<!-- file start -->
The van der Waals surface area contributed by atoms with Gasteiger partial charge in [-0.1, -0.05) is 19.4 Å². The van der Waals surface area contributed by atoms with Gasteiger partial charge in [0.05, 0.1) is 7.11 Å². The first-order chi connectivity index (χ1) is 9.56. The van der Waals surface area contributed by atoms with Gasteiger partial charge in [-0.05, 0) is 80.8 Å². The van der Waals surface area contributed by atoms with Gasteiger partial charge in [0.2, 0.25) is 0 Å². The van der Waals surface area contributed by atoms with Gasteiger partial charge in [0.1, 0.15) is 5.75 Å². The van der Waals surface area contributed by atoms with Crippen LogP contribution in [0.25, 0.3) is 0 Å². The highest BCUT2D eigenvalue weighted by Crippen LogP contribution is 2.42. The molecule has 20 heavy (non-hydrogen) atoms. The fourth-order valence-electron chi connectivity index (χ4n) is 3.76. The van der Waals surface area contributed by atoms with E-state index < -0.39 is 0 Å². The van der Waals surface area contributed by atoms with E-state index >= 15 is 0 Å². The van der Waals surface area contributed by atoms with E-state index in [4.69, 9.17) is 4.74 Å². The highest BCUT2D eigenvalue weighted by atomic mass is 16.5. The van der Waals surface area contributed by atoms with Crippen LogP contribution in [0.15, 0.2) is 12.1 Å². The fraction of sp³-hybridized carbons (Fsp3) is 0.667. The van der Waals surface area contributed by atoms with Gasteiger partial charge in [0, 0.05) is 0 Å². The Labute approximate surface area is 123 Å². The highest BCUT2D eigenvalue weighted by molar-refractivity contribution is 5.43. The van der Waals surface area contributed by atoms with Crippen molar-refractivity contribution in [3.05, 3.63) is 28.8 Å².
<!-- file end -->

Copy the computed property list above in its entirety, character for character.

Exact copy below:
The van der Waals surface area contributed by atoms with Gasteiger partial charge in [-0.1, -0.05) is 19.4 Å². The van der Waals surface area contributed by atoms with Gasteiger partial charge in [0.05, 0.1) is 7.11 Å². The first-order chi connectivity index (χ1) is 9.56. The van der Waals surface area contributed by atoms with Gasteiger partial charge in [-0.05, 0) is 80.8 Å². The van der Waals surface area contributed by atoms with Gasteiger partial charge in [0.2, 0.25) is 0 Å². The van der Waals surface area contributed by atoms with Gasteiger partial charge in [0.1, 0.15) is 5.75 Å². The van der Waals surface area contributed by atoms with Crippen LogP contribution in [0.25, 0.3) is 0 Å². The highest BCUT2D eigenvalue weighted by Crippen LogP contribution is 2.42. The molecule has 20 heavy (non-hydrogen) atoms. The fourth-order valence-electron chi connectivity index (χ4n) is 3.76. The van der Waals surface area contributed by atoms with E-state index < -0.39 is 0 Å². The van der Waals surface area contributed by atoms with E-state index >= 15 is 0 Å². The van der Waals surface area contributed by atoms with E-state index in [4.69, 9.17) is 4.74 Å². The highest BCUT2D eigenvalue weighted by atomic mass is 16.5. The van der Waals surface area contributed by atoms with Crippen LogP contribution in [0.15, 0.2) is 12.1 Å². The fraction of sp³-hybridized carbons (Fsp3) is 0.667. The van der Waals surface area contributed by atoms with Gasteiger partial charge in [0, 0.05) is 0 Å². The Labute approximate surface area is 123 Å². The highest BCUT2D eigenvalue weighted by molar-refractivity contribution is 5.43. The van der Waals surface area contributed by atoms with Crippen molar-refractivity contribution in [3.05, 3.63) is 28.8 Å².